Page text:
Although the formulation of different polypills may vary, the polypill used in this study included 40 mg simvastatin; 100 mg of atenolol; 25mg of hydrochlorothiazide, and 10 mg of ramipril. It can be combined with 75 mg of aspirin a day.
“The next generation of polypills will likely have greater reductions in risk factors and so can be even more effective at cutting heart disease as the formulations of polypills improve,” said Yusuf.
At this time the polypill tested in this trial is available in India and in a few countries in Africa. There are different polypills available in Europe, South America and South Korea, and new polypills are being developed in North America and China.
The study found only 4.4 per cent of those who took the polypill alone had a heart attack, stroke, revascularization procedure or died of cardiovascular problems compared to 5.5 per cent who took the placebo. Of those who took just the aspirin the incidence was 4.1 per cent compared to 4.7 per cent of those with the placebo.
The benefits of combined polypill plus aspirin in those who continued to take the medications without interruption were larger and their use was associated with a 40 per cent reduction in risk. Among those who took the polypill along with aspirin, 4.1 per cent experienced a serious cardiovascular event, compared to 5.8 per cent of those who had the double placebo.
The TIPS-3 study is supported by several agencies including Wellcome Trust UK, Canadian Institutes of Health Research, Heart and Stroke Foundation of Canada, Hamilton Health Sciences Research Institute and Cadila Pharmaceuticals.
Diana Tay, senior partner in innovations at Wellcome Trust said: “We hope that the study findings will add momentum for the polypill to be used as a means to help prevent cardiovascular incidents which remain a significant cause of mortality globally.”
“Preventative medicine is an important approach to cardiovascular health, and this is a significant advance,” said Paul O’Byrne, dean and vice-president of the Faculty of Health Sciences. “High quality research like this is why McMaster is ranked 11th in the world for clinical, pre-clinical and health subjects. I congratulate Dr. Yusuf and the whole research team.”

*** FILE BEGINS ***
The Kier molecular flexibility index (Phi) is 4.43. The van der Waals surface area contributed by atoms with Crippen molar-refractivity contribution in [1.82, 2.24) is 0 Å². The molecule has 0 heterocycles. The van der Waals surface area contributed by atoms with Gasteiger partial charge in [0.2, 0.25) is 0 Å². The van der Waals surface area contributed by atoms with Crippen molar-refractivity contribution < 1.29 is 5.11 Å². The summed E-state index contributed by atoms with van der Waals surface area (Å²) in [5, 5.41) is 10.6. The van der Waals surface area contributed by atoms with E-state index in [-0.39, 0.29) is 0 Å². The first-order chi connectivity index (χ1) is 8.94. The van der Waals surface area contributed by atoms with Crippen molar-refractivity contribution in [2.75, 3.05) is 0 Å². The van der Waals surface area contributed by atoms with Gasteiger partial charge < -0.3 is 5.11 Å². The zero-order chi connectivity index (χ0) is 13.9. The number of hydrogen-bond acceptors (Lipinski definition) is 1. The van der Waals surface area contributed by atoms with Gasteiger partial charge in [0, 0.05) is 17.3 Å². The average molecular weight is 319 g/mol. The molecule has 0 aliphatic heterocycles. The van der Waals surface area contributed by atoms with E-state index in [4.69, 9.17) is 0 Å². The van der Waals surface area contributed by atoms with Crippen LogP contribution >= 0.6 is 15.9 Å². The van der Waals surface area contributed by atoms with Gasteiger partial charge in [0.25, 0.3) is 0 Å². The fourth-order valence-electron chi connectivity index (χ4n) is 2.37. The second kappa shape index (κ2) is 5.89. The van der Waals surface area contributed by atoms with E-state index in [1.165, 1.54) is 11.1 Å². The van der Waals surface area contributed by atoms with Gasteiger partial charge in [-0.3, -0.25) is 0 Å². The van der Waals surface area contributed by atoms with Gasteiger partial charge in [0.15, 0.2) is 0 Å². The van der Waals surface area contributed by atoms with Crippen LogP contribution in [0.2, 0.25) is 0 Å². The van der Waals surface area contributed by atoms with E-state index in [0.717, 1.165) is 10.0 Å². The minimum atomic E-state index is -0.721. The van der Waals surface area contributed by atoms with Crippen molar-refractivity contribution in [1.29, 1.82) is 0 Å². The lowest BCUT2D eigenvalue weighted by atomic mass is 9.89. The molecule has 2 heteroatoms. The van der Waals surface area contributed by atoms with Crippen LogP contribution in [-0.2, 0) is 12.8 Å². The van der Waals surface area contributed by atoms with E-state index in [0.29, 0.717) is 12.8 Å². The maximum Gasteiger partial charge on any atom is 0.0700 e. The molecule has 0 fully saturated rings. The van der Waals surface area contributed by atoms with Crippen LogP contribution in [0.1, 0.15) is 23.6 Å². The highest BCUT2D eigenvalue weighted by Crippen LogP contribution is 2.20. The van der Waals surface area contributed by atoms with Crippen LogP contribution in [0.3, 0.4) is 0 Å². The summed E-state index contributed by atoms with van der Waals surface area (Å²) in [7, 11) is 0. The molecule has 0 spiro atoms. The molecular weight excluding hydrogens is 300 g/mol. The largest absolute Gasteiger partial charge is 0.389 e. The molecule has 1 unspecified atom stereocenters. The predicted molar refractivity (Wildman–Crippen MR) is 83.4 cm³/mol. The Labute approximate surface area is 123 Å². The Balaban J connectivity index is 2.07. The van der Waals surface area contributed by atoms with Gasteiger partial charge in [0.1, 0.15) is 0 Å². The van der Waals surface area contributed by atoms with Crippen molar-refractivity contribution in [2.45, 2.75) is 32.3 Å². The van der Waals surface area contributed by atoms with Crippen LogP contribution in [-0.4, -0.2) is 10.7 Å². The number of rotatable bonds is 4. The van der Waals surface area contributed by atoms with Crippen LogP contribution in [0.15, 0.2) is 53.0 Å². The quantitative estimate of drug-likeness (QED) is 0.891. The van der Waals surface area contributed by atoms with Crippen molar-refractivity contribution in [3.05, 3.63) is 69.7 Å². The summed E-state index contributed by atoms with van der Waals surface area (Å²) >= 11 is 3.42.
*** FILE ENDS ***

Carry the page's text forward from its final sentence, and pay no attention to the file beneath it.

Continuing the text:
Several senior Canadian cardiology researchers offered congratulations on the study.
John Cairns, dean emeritus, Faculty of Medicine, University of British Columbia, a cardiology investigator, and former McMaster professor, said: “We have recognized for a long time that primary prevention is important in cutting down heart attacks and strokes. These researchers have made a brilliant step ahead, with the factorial design testing the polypill with and without aspirin, and there is sufficient power in the study to know the results are very convincing, particularly about the use of the polypill along with aspirin.”
Gilles Dagenais, clinical investigator, Quebec Heart and Lung Institutes Research Centre; professor emeritus, Laval University, and an author of the study said: “The impact of the polypill with aspirin on cardiovascular risk reduction in the TIPS-3, and the low-cost of these combined medications, constitute a major addition in primary prevention to decrease the burden of cardiovascular disease.”
Michael Farkouh, professor and vice-chair, research of the Department of Medicine and Director of the Heart and Stroke Richard Lewar Centre of Excellence, both at the University of Toronto, said: “The polypill intervention addresses the challenges around adherence to our most effective primary preventive strategies. Frontline clinicians now have significant evidence to practically improve our delivery of care and save countless lives both in Canada and abroad.”
Credit: McMaster University